For decades, since acupuncture’s debut in the United States, there was a language barrier between Eastern and Western medicine. Historically, Asian medicine based concepts, principles, techniques and pathologies on its views of the world, culture and nature. So when Asian medicine addressed illness, pathogenic influences or imbalances, the terminology did not match Western-trained practitioners.
But today, due to positive integrations of Eastern and Western medicine, acupuncture physicians can communicate effectively in either realm. When communicating with Western medical practitioners, acupuncture physicians use Western terminology as part of their approach. Still, common terms in Traditional Chinese Medicine often seem nebulous from a Western biomedical viewpoint. Below are examples that, when demystified, become more understood.
Qi: This means “life-force,” and it is he body’s bioplasmic energy field composed of ions, positively charged protons and electrons that affect chemical changes and metabolic processes in the body.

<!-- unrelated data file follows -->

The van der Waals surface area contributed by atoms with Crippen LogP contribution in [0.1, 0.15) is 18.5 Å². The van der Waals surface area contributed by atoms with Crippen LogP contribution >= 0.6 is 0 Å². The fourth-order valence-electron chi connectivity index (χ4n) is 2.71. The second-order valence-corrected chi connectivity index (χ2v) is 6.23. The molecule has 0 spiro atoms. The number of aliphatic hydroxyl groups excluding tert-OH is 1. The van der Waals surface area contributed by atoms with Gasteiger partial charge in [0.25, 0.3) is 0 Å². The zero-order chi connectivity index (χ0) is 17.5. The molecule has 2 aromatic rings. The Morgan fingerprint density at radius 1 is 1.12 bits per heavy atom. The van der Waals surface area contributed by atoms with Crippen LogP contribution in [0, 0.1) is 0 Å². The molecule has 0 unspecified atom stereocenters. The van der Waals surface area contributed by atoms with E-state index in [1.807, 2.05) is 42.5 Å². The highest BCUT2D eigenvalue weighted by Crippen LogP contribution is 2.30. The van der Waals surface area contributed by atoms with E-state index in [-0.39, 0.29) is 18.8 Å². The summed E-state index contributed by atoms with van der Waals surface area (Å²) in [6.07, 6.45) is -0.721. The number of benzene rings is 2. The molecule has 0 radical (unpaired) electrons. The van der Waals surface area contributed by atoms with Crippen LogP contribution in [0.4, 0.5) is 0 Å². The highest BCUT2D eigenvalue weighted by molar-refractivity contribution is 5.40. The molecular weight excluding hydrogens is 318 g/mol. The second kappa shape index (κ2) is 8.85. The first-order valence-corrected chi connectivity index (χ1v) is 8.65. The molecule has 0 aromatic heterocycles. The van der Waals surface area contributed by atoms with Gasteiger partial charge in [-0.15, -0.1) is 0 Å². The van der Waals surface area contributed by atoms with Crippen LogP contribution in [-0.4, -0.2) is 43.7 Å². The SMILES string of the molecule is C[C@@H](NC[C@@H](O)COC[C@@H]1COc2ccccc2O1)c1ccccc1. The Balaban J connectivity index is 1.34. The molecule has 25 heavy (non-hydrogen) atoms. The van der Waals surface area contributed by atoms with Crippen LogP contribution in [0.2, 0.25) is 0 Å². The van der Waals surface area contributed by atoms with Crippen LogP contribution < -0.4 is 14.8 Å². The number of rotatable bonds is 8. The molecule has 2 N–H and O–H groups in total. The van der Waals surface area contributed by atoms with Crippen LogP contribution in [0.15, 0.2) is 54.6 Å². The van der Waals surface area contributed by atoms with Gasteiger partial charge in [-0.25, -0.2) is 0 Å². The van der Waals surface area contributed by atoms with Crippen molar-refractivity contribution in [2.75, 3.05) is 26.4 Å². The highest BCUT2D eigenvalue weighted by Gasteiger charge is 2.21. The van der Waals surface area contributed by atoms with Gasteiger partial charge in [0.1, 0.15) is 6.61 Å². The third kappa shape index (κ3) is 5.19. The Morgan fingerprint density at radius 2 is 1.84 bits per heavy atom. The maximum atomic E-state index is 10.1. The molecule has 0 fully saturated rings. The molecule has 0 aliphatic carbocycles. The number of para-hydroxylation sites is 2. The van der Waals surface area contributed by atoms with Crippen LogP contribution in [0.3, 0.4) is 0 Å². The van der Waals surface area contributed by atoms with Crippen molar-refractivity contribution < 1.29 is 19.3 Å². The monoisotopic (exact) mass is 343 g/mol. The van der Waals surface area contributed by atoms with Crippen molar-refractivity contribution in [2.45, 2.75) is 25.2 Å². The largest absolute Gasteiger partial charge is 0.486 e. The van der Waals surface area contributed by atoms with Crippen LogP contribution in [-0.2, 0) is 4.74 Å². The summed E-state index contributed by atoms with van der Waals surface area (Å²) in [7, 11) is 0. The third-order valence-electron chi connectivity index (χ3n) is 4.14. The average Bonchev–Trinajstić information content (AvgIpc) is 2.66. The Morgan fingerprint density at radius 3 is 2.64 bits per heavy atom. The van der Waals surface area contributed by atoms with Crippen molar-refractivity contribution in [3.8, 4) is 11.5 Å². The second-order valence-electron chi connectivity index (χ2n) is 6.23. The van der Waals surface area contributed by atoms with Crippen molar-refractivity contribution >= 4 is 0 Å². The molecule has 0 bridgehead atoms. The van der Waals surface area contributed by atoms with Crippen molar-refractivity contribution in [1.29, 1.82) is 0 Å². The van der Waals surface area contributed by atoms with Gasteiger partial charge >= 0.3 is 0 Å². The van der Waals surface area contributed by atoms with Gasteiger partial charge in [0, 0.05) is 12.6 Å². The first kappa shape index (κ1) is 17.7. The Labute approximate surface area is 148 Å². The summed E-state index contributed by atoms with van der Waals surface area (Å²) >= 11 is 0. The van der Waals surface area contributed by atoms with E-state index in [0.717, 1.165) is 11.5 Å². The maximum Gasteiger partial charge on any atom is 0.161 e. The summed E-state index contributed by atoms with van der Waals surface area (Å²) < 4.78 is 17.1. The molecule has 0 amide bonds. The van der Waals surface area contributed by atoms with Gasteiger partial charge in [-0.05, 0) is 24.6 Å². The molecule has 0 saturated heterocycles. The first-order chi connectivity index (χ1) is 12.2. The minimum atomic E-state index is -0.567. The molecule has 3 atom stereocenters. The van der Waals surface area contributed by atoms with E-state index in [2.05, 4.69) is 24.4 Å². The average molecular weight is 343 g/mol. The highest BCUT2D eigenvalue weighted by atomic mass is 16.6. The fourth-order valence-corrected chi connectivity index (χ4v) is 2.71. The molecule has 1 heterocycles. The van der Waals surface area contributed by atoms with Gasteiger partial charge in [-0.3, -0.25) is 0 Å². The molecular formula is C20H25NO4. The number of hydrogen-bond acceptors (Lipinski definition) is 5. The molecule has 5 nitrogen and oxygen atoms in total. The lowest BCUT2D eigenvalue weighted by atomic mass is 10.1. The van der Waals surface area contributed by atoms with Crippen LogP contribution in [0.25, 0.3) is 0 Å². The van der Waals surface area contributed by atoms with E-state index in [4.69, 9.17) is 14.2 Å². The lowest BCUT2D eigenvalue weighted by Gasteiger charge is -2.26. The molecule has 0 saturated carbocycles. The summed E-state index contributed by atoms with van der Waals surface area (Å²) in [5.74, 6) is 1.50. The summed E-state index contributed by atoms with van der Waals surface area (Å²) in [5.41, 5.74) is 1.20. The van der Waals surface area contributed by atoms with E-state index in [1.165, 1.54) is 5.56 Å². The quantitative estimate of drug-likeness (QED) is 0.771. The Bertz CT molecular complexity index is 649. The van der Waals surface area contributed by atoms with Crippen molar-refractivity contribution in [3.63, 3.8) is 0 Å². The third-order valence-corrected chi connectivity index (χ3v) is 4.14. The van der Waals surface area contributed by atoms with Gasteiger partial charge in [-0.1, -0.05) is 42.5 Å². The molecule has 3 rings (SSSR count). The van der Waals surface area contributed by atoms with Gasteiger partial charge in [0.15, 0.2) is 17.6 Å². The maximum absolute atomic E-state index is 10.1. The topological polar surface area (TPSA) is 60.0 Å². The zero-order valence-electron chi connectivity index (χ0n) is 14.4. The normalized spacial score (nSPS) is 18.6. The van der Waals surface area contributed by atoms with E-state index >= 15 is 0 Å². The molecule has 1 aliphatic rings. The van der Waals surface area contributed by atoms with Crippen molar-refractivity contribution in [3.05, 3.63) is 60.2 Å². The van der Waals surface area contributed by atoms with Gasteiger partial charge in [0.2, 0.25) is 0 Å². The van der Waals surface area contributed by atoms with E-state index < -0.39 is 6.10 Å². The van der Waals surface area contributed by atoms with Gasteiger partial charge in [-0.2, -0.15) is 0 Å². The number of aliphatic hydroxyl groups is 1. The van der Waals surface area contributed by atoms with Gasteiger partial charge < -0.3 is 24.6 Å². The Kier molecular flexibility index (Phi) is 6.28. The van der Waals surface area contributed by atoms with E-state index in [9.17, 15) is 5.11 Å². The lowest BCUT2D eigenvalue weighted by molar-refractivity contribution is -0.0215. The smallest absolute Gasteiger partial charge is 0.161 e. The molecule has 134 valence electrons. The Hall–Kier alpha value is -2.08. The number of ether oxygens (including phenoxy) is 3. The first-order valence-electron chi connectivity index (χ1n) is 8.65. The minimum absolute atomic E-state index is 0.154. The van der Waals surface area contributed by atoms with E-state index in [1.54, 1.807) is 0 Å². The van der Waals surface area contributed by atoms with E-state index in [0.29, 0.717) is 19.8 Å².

Meridian: This is a neuro-chemical network that affects the organs, neurovascular system and immunity to prevent inflammation and restore balance.
Accupoints: These are body-wide subdermal triggers that, when stimulated, produce an energy wave along the related channel to affect the surrounding tissues and allow each point to communicate directly with its related organ.
Zang Fu: This is another word for organs which act like the roots of a tree, with meridians as the branches and acupoints as the buds on the end of those branches. Organs have their own intelligence, logic, intent and communication systems.
At East West College of Natural Medicine, we have a clinic of licensed natural medicine professionals which also serves as a training facility for Oriental Medicine students. We are open Monday–Thursday, 9 a.m. to 9 p.m., Friday, 9 a.m. to 5 p.m., and Saturday, 9 a.m. to 1 p.m.
For more information, call 800-883-5528 or visit EWCollege.edu.Edit ModuleShow Tags